A new study from Northwestern University and the Colleges of Claremont McKenna, Scripps, and Pitzer suggests that not the limbs were those that drove fish out of the sea and onto land. It was improved vision.
Researchers suggest that, due to this improved vision, they were able to see the abundance of prey on land which prompted them to evolve limbs so that they could get out of the water. Also, this improved vision might be the source of prospective cognition in humans, namely the ability to weigh out all options and make decisions for the future.
For the research, the scientists studied 59 fossils which originated both before and after the water-to-land transition, as well as some that were alive during the transition. They took measurements of the eye sockets and of their heads.
Dr. Malcolm MacIver, neuroscientist and engineer, and Dr. Lars Schmitz, evolutionary biologist and paleontologist, were the ones who discovered that eyes tripled in size during the period when transition started.
Afterwards, they designed computer simulations of several visual environments, such as clear water, murky water, or air. They noticed that an increase in eye size was beneficial for vision through air and not water.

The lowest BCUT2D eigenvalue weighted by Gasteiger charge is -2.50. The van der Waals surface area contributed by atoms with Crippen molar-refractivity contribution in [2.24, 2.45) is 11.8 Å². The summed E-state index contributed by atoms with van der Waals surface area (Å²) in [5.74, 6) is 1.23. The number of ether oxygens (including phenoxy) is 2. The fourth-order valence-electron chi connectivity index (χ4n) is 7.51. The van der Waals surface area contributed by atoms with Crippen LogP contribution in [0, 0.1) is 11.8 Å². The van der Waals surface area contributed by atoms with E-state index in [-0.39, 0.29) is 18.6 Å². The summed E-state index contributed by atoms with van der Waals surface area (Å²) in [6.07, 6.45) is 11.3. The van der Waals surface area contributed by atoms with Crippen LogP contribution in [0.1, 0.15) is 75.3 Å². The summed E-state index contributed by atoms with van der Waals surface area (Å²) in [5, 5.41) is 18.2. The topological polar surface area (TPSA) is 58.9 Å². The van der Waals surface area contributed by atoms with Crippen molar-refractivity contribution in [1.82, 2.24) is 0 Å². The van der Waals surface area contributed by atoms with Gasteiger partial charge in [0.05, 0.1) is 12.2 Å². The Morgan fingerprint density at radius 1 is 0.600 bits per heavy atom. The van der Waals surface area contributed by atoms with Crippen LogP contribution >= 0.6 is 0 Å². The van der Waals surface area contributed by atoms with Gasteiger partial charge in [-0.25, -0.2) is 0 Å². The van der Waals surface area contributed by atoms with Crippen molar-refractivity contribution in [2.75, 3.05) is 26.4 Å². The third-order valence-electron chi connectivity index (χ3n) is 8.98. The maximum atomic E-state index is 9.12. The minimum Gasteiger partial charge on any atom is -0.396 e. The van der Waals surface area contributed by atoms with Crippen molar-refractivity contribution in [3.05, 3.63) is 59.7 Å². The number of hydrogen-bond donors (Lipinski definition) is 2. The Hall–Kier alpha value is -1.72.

Before the transition, the average size of the orbit was 13 millimeters. Then, it increased to 36 millimeters on average. Also, the eyes changed their location, from the sides of the head to the top of the head.
An expansion of the field of vision might have been the thing that prompted the development of larger brains in land vertebrates. This allowed them to plan their actions beforehand, instead of only reacting.
Thus, 385 million years ago, just before the transition of vertebrates from an aquatic environment to land, researchers discovered an increase in the visual capabilities of these animals. The researchers hypothesized that it was the amount of easy meals that they saw on land which drove them to get out of the sea.
Also, they said that eyes of a bigger size were not needed in water, since fish only need to see what is directly in front of them. Instead, larger eyes are much better when the animal sees through air. Thus, they first evolved the eyes, and then evolved the limbs to leave the waters and go on land.
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